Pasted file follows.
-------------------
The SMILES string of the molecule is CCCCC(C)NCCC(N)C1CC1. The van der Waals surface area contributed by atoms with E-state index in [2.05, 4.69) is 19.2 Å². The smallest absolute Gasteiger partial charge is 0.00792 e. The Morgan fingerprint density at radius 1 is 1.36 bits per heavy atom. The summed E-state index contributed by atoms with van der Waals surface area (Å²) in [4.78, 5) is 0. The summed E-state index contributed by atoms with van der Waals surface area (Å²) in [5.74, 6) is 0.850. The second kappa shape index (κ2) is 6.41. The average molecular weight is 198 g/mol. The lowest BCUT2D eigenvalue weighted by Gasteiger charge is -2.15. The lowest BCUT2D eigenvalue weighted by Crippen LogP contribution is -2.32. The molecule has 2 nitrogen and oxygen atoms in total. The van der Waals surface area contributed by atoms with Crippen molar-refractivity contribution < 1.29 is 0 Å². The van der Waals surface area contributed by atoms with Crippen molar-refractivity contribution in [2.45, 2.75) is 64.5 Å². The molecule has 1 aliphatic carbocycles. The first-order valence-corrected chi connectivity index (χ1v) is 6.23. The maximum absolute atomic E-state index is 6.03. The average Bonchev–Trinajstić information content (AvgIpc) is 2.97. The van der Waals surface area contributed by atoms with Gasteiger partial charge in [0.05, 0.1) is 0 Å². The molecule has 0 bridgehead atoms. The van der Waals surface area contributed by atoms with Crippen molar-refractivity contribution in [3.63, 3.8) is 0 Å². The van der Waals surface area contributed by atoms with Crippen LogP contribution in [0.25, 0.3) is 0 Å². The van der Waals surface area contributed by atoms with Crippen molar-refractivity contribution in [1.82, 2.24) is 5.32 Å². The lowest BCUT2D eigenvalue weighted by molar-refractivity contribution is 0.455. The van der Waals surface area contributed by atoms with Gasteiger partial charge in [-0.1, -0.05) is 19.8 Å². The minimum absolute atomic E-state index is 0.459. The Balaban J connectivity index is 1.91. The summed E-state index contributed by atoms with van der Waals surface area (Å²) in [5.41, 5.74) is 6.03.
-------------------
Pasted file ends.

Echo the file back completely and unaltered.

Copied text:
The SMILES string of the molecule is CCCCC(C)NCCC(N)C1CC1. The van der Waals surface area contributed by atoms with E-state index in [2.05, 4.69) is 19.2 Å². The smallest absolute Gasteiger partial charge is 0.00792 e. The Morgan fingerprint density at radius 1 is 1.36 bits per heavy atom. The summed E-state index contributed by atoms with van der Waals surface area (Å²) in [4.78, 5) is 0. The summed E-state index contributed by atoms with van der Waals surface area (Å²) in [5.74, 6) is 0.850. The second kappa shape index (κ2) is 6.41. The average molecular weight is 198 g/mol. The lowest BCUT2D eigenvalue weighted by Gasteiger charge is -2.15. The lowest BCUT2D eigenvalue weighted by Crippen LogP contribution is -2.32. The molecule has 2 nitrogen and oxygen atoms in total. The van der Waals surface area contributed by atoms with Crippen molar-refractivity contribution < 1.29 is 0 Å². The van der Waals surface area contributed by atoms with Crippen molar-refractivity contribution in [2.45, 2.75) is 64.5 Å². The molecule has 1 aliphatic carbocycles. The first-order valence-corrected chi connectivity index (χ1v) is 6.23. The maximum absolute atomic E-state index is 6.03. The average Bonchev–Trinajstić information content (AvgIpc) is 2.97. The van der Waals surface area contributed by atoms with Gasteiger partial charge in [0.05, 0.1) is 0 Å². The molecule has 0 bridgehead atoms. The van der Waals surface area contributed by atoms with Crippen molar-refractivity contribution in [3.63, 3.8) is 0 Å². The van der Waals surface area contributed by atoms with Crippen LogP contribution in [0.25, 0.3) is 0 Å². The van der Waals surface area contributed by atoms with Crippen molar-refractivity contribution in [1.82, 2.24) is 5.32 Å². The lowest BCUT2D eigenvalue weighted by molar-refractivity contribution is 0.455. The van der Waals surface area contributed by atoms with Gasteiger partial charge in [-0.1, -0.05) is 19.8 Å². The minimum absolute atomic E-state index is 0.459. The Balaban J connectivity index is 1.91. The summed E-state index contributed by atoms with van der Waals surface area (Å²) in [5.41, 5.74) is 6.03.